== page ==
May 30, 2018

Increasing Heat Is Driving Off Clouds That Dampen California Wildfires

Southern California, CA
USA
by
Kevin Krajick
,
State of the Planet, Columbia University's Earth Institute
Low-level clouds over Los Angeles (seen here in early afternoon) and other urban areas of coastal southern California are becoming rarer, leading to increased fire risk. Photo: Park Williams
Low-level clouds over Los Angeles (seen here in early afternoon) and other urban areas of coastal southern California are becoming rarer, leading to increased fire risk. Photo: Park Williams

Sunny California may be getting too sunny. Increasing summer temperatures brought on by a combination of intensifying urbanization and warming climate are driving off once common low-lying morning clouds in many southern coastal areas of the state, leading to increased risk of wildfires, says a new study.

“Cloud cover is plummeting in southern coastal California,” said Park Williams, a bioclimatologist at Columbia University’s Lamont-Doherty Earth Observatory and lead author of the research. “And as clouds decrease, that increases the chance of bigger and more intense fires.” Williams said the decrease is driven mainly by urban sprawl, which increases near-surface temperatures, but that overall warming climate is contributing, too. Increasing heat drives away clouds, which admits more sunlight, which heats the ground further, leading to drier vegetation, and higher fire risk, said Williams.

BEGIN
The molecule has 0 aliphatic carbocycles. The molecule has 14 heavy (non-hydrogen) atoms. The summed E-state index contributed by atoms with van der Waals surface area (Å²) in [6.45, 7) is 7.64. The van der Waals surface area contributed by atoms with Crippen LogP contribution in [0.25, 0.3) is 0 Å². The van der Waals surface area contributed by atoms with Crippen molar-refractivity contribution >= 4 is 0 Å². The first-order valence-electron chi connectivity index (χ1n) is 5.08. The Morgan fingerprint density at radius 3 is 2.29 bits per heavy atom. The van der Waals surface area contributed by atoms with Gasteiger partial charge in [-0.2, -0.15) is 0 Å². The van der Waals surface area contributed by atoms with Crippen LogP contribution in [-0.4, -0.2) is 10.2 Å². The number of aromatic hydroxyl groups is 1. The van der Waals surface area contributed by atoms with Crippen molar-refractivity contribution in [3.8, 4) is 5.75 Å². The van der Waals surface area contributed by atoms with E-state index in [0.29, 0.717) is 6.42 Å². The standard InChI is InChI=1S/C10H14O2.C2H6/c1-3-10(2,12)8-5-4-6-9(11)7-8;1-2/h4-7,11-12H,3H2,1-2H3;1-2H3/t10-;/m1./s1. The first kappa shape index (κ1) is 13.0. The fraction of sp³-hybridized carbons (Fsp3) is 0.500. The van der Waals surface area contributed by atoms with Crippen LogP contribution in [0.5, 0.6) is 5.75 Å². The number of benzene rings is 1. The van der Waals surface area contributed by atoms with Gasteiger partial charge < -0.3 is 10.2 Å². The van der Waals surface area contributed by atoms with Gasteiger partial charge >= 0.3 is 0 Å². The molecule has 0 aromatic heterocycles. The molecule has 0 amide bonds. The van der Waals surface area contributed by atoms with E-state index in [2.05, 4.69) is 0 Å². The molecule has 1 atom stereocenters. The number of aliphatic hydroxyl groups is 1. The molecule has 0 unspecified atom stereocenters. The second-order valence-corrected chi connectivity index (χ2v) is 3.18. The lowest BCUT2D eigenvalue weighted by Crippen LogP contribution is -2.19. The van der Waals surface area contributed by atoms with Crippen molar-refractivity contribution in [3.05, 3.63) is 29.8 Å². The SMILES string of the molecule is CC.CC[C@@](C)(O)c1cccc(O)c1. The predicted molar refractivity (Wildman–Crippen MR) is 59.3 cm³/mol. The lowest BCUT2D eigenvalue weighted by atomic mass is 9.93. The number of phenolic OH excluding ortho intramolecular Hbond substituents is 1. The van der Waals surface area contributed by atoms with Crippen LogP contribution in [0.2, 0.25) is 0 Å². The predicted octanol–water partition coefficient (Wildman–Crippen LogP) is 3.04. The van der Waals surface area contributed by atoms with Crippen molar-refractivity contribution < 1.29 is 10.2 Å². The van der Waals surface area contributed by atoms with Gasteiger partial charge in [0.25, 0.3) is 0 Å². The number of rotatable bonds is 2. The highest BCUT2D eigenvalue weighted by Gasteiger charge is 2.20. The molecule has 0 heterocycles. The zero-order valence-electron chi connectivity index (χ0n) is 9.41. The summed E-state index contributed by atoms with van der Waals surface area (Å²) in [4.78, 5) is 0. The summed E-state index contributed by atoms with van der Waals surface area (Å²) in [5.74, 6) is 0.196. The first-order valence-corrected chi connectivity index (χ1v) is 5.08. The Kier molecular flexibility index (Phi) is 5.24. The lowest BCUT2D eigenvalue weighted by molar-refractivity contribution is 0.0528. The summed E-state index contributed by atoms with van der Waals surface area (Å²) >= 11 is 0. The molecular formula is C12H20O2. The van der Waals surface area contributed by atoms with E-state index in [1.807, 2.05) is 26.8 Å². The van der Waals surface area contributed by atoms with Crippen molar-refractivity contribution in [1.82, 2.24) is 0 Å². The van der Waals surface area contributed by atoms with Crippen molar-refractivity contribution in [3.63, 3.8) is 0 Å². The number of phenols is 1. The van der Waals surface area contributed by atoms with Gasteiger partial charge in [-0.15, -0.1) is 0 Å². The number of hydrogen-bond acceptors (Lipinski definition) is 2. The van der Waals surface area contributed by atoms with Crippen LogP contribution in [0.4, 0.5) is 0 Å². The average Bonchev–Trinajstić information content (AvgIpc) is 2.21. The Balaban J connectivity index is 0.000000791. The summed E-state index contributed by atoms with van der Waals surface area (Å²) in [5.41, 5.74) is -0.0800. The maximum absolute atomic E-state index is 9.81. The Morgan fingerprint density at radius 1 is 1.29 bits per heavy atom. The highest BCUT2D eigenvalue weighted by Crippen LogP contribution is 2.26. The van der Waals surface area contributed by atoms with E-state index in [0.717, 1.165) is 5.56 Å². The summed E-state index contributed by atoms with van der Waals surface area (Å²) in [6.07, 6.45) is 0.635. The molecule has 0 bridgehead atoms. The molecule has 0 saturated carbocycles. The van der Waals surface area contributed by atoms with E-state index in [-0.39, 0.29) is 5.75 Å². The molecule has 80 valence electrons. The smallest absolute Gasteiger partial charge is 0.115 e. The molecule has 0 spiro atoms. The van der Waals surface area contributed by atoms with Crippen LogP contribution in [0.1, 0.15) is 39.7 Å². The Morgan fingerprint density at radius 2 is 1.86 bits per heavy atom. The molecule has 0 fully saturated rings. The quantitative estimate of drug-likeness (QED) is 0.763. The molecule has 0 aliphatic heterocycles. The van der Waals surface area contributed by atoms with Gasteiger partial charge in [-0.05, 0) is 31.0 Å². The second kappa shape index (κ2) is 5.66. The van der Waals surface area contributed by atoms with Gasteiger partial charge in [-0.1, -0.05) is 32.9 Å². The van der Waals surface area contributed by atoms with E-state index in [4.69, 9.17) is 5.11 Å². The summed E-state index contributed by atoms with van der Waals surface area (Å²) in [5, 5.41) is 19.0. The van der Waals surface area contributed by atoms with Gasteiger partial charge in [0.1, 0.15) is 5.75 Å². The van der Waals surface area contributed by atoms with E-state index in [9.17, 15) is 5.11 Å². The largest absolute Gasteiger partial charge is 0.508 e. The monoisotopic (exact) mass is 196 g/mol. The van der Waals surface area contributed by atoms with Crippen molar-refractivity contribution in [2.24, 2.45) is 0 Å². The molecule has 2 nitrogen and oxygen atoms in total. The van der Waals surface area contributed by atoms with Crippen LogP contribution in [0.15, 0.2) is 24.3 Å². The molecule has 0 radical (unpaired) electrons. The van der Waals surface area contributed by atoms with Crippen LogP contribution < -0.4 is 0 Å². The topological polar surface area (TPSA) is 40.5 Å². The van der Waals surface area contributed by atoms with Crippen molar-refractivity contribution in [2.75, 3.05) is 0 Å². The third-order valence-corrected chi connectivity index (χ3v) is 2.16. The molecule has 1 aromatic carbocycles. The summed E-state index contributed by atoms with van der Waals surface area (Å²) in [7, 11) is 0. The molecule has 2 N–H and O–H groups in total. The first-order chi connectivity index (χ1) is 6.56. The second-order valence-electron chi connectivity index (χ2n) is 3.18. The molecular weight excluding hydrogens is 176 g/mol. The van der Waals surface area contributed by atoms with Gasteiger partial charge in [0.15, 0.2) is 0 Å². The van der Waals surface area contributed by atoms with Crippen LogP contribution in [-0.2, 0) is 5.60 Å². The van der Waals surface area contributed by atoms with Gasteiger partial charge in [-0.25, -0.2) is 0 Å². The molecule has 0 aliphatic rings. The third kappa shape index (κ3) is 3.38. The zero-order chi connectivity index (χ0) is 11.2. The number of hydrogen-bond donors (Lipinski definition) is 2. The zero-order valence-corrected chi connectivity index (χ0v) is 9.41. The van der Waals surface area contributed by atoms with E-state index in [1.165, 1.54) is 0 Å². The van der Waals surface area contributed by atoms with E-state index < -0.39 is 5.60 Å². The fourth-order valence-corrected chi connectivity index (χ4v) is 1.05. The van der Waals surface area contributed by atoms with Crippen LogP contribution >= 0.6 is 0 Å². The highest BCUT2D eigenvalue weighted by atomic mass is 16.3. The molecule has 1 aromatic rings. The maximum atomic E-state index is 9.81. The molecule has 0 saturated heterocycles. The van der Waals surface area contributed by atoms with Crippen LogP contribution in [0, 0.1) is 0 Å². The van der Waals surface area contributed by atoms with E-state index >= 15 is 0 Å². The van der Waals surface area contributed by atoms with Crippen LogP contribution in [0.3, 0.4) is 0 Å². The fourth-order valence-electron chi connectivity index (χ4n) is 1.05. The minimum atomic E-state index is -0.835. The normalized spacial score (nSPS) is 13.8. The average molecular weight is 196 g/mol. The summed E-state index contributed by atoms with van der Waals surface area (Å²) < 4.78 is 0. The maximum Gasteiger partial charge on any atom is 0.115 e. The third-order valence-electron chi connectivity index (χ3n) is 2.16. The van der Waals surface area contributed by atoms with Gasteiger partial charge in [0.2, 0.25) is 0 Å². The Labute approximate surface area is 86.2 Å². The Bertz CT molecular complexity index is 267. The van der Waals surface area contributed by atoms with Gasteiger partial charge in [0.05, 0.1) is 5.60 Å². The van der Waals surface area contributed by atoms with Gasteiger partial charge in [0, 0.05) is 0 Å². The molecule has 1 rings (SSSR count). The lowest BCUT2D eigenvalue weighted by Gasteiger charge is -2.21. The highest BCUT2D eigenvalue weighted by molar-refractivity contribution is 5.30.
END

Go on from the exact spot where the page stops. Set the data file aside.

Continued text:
...

Normally, stratus clouds form over coastal southern California during early morning within a thin layer of cool, moist ocean air sandwiched between the land and higher air masses that are too dry for cloud formation. The stratus zone’s altitude varies with weather, but sits at roughly 1,000 to 3,000 feet. But heat causes clouds to dissipate, and decades of intense urban growth plus global warming have been gnawing away at the stratus layer’s base, causing the layer to thin and clouds to burn off earlier in the day or disappear altogether. Cloud bases have risen 150 to 300 feet since the 1970s, says the study.

...

However, the study did not find that total area burned in summer has increased as a result of decreases in cloud shading. There are too many other factors at play, said Williams. These include yearly variations in rainfall, winds, locations where fires start, and perhaps most of all, decreases in burnable area as urban areas have expanded, and the increased effectiveness of fire-fighting.